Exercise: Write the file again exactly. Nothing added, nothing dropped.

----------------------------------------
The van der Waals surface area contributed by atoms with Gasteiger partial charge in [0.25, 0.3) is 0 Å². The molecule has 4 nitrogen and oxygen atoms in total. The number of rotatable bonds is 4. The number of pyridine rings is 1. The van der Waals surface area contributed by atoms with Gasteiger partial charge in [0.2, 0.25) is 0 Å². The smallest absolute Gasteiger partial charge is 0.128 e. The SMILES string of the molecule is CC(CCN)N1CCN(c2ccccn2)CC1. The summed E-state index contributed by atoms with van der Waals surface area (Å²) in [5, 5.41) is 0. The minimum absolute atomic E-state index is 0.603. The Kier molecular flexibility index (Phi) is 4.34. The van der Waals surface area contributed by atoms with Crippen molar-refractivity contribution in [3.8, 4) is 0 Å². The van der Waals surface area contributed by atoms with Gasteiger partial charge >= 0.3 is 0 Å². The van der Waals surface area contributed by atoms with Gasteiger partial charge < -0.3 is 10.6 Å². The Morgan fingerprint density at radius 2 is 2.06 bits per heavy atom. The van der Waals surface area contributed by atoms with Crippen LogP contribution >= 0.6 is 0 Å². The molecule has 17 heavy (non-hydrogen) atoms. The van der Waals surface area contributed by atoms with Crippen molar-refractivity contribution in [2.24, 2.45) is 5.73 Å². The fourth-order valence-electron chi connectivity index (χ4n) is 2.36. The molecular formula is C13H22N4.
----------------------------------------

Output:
The van der Waals surface area contributed by atoms with Gasteiger partial charge in [0.25, 0.3) is 0 Å². The molecule has 4 nitrogen and oxygen atoms in total. The number of rotatable bonds is 4. The number of pyridine rings is 1. The van der Waals surface area contributed by atoms with Gasteiger partial charge in [0.2, 0.25) is 0 Å². The smallest absolute Gasteiger partial charge is 0.128 e. The SMILES string of the molecule is CC(CCN)N1CCN(c2ccccn2)CC1. The summed E-state index contributed by atoms with van der Waals surface area (Å²) in [5, 5.41) is 0. The minimum absolute atomic E-state index is 0.603. The Kier molecular flexibility index (Phi) is 4.34. The van der Waals surface area contributed by atoms with Crippen molar-refractivity contribution in [3.8, 4) is 0 Å². The van der Waals surface area contributed by atoms with Gasteiger partial charge >= 0.3 is 0 Å². The van der Waals surface area contributed by atoms with Gasteiger partial charge < -0.3 is 10.6 Å². The Morgan fingerprint density at radius 2 is 2.06 bits per heavy atom. The van der Waals surface area contributed by atoms with Crippen LogP contribution >= 0.6 is 0 Å². The molecule has 17 heavy (non-hydrogen) atoms. The van der Waals surface area contributed by atoms with Crippen molar-refractivity contribution in [2.24, 2.45) is 5.73 Å². The fourth-order valence-electron chi connectivity index (χ4n) is 2.36. The molecular formula is C13H22N4.